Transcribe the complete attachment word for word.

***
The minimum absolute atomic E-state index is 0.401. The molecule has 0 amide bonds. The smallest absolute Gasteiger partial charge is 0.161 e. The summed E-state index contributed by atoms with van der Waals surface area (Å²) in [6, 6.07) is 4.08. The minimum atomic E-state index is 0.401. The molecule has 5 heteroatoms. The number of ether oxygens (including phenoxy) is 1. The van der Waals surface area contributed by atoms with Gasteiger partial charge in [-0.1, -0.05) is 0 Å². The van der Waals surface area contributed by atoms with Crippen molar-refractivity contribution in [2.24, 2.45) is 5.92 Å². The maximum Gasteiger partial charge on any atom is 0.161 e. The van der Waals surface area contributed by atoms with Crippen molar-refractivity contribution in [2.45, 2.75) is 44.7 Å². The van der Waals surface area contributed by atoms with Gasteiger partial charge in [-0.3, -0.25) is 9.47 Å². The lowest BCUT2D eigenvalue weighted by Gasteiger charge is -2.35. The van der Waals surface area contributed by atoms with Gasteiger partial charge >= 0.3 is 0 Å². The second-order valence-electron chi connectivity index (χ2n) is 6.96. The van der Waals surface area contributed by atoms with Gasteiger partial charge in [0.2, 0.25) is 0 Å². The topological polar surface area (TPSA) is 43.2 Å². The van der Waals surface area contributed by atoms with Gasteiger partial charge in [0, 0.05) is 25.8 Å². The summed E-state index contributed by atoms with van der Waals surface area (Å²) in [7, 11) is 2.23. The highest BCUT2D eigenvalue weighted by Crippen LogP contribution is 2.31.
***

The minimum absolute atomic E-state index is 0.401. The molecule has 0 amide bonds. The smallest absolute Gasteiger partial charge is 0.161 e. The summed E-state index contributed by atoms with van der Waals surface area (Å²) in [6, 6.07) is 4.08. The minimum atomic E-state index is 0.401. The molecule has 5 heteroatoms. The number of ether oxygens (including phenoxy) is 1. The van der Waals surface area contributed by atoms with Gasteiger partial charge in [-0.1, -0.05) is 0 Å². The van der Waals surface area contributed by atoms with Crippen molar-refractivity contribution in [2.24, 2.45) is 5.92 Å². The maximum Gasteiger partial charge on any atom is 0.161 e. The van der Waals surface area contributed by atoms with Crippen molar-refractivity contribution in [2.45, 2.75) is 44.7 Å². The van der Waals surface area contributed by atoms with Gasteiger partial charge in [-0.3, -0.25) is 9.47 Å². The lowest BCUT2D eigenvalue weighted by Gasteiger charge is -2.35. The van der Waals surface area contributed by atoms with Gasteiger partial charge >= 0.3 is 0 Å². The second-order valence-electron chi connectivity index (χ2n) is 6.96. The van der Waals surface area contributed by atoms with Gasteiger partial charge in [0.2, 0.25) is 0 Å². The topological polar surface area (TPSA) is 43.2 Å². The van der Waals surface area contributed by atoms with Gasteiger partial charge in [0, 0.05) is 25.8 Å². The summed E-state index contributed by atoms with van der Waals surface area (Å²) in [7, 11) is 2.23. The highest BCUT2D eigenvalue weighted by Crippen LogP contribution is 2.31.